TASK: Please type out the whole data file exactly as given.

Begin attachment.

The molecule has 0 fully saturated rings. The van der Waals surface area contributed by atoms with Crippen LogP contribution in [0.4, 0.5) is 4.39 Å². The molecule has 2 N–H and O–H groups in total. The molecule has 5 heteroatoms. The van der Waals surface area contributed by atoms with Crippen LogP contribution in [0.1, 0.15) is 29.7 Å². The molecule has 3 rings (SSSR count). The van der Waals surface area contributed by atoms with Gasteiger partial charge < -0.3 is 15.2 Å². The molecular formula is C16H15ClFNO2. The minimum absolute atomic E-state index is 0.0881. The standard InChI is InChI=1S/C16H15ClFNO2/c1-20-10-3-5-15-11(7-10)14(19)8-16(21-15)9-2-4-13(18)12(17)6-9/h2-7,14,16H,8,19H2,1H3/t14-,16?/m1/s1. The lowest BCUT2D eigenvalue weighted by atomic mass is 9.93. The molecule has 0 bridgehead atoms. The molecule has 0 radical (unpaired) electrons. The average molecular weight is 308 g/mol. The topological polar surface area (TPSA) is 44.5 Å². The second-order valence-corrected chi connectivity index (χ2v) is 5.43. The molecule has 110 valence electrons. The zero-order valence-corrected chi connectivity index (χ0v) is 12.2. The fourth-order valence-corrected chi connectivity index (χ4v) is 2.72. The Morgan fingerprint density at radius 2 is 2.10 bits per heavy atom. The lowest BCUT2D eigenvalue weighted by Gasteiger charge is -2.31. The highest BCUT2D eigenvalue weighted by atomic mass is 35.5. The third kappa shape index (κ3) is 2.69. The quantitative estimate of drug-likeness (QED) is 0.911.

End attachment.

The molecule has 0 fully saturated rings. The van der Waals surface area contributed by atoms with Crippen LogP contribution in [0.4, 0.5) is 4.39 Å². The molecule has 2 N–H and O–H groups in total. The molecule has 5 heteroatoms. The van der Waals surface area contributed by atoms with Crippen LogP contribution in [0.1, 0.15) is 29.7 Å². The molecule has 3 rings (SSSR count). The van der Waals surface area contributed by atoms with Gasteiger partial charge < -0.3 is 15.2 Å². The molecular formula is C16H15ClFNO2. The minimum absolute atomic E-state index is 0.0881. The standard InChI is InChI=1S/C16H15ClFNO2/c1-20-10-3-5-15-11(7-10)14(19)8-16(21-15)9-2-4-13(18)12(17)6-9/h2-7,14,16H,8,19H2,1H3/t14-,16?/m1/s1. The lowest BCUT2D eigenvalue weighted by atomic mass is 9.93. The molecule has 0 bridgehead atoms. The molecule has 0 radical (unpaired) electrons. The average molecular weight is 308 g/mol. The topological polar surface area (TPSA) is 44.5 Å². The second-order valence-corrected chi connectivity index (χ2v) is 5.43. The molecule has 110 valence electrons. The zero-order valence-corrected chi connectivity index (χ0v) is 12.2. The fourth-order valence-corrected chi connectivity index (χ4v) is 2.72. The Morgan fingerprint density at radius 2 is 2.10 bits per heavy atom. The lowest BCUT2D eigenvalue weighted by Gasteiger charge is -2.31. The highest BCUT2D eigenvalue weighted by atomic mass is 35.5. The third kappa shape index (κ3) is 2.69. The quantitative estimate of drug-likeness (QED) is 0.911.